She lost herself in the dancing flicker of the candlelight, her mind reaching back to a time when everything was right in her life. A smile slowly curved her lips. “Remember the bonfire at Blake’s house?” It was a tradition started by a classmate’s family – a bonfire the night before homecoming, part of a huge party for the entire community. Her smile faded as memories of the bonfire led to memories of the next night.
“Everything changed after that, didn’t it?” He seemed as mesmerized by the fire as she was. “I wish…if I could go back…” He shook his head. He didn’t need to continue. Neither of them needed words to share the guilt of that terrible night – the crash, the flames, the fear, the things that could never be undone.
“Standing there, that night by the fire, with you…that was the last time I really felt safe.” She pulled the worn quilt closer around her shoulders.
“You’re still safe. I’m not going to let anyone hurt you.”
“What are you going to do? There are people out there with guns and who knows what else, and they’re coming for us.” She shook her head. “They already have Faith. It’s just a matter of time until they catch up to us too.”
“We’ll keep running.” He edged closer to the small bit of warmth the candles provided. “We’ll find our way back. We’re just a few hours hike from a town – we can make it.
“That’s what we thought that night…that we could make it. That didn’t turn out so well, did it?”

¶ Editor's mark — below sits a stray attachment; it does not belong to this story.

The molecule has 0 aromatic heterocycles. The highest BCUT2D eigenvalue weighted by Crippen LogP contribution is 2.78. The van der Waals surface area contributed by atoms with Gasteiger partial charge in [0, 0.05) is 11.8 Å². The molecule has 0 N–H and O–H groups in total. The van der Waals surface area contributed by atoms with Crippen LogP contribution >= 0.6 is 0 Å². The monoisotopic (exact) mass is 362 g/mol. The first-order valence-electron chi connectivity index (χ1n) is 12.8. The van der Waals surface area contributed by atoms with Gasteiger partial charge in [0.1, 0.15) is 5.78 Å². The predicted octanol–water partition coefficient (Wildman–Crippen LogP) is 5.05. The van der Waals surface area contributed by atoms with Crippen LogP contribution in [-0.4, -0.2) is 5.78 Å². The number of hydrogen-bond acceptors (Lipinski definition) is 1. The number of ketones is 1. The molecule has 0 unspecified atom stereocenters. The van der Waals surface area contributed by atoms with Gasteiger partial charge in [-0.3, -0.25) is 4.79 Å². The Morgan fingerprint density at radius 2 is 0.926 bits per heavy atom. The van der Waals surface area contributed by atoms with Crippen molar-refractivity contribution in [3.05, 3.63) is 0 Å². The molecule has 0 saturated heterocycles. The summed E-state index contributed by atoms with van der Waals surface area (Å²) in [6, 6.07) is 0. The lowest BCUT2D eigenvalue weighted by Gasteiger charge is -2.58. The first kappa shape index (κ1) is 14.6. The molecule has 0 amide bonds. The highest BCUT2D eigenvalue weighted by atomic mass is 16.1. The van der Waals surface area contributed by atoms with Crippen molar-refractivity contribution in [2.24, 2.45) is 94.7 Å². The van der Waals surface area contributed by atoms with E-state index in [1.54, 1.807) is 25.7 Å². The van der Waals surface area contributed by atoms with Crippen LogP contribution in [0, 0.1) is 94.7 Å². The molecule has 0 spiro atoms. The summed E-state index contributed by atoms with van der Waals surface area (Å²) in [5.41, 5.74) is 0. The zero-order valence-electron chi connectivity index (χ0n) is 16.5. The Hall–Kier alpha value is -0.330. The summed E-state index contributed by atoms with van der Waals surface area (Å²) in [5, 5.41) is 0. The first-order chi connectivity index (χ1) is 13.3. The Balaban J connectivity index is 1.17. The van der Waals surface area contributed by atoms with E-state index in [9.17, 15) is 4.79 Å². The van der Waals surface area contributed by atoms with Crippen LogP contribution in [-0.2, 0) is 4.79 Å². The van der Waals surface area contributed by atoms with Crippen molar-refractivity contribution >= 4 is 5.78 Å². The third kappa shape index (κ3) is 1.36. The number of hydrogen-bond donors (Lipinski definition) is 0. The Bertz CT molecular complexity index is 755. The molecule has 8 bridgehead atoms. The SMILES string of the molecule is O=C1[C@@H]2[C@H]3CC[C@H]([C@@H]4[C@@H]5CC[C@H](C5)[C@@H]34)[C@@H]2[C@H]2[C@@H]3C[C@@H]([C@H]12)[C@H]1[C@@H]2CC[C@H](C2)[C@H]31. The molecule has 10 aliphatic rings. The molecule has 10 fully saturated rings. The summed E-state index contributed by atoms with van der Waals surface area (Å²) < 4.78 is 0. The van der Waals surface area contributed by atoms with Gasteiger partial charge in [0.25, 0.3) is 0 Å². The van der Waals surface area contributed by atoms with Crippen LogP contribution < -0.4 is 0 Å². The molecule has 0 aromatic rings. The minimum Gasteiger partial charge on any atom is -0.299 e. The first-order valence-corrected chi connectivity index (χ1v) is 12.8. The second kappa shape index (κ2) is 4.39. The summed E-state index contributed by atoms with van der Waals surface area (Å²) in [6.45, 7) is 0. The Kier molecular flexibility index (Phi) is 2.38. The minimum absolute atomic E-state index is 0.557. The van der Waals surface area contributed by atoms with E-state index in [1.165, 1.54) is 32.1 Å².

They sat in silence for a long time. He struggled with questions he wasn’t sure he should ask, questions he’d kept inside so long. Finally, he broke the silence. “Do you ever think about us, wonder if maybe…if we had the chance, if we could try again?” He watched her, desperately hoping to see the same feelings struggling across her face.
“Whatever we had died the night of the accident.” She shook her head.
“Then why are you still wearing the ring?”
She knew exactly what he was talking about, but she couldn’t answer. She reached for the ring, hanging from a slender chain around her neck, fingering it as she had so many times through the years. She knew the answer, but she couldn’t bring herself to say it. “We were kids,” she whispered, her voice choked with emotion. But she wanted to cry out, to tell him that she’d waited all through college, thinking every day that he would call or visit or do something, anything, to let her know they could still be together. Instead, he had stayed silent, and she had given up, lost in a sea of guilt and pain. A hot tear slipped down her cheek.
“I’m so sorry, for everything,” he whispered. “Maybe it’s not too late. Maybe we can still have a second chance.”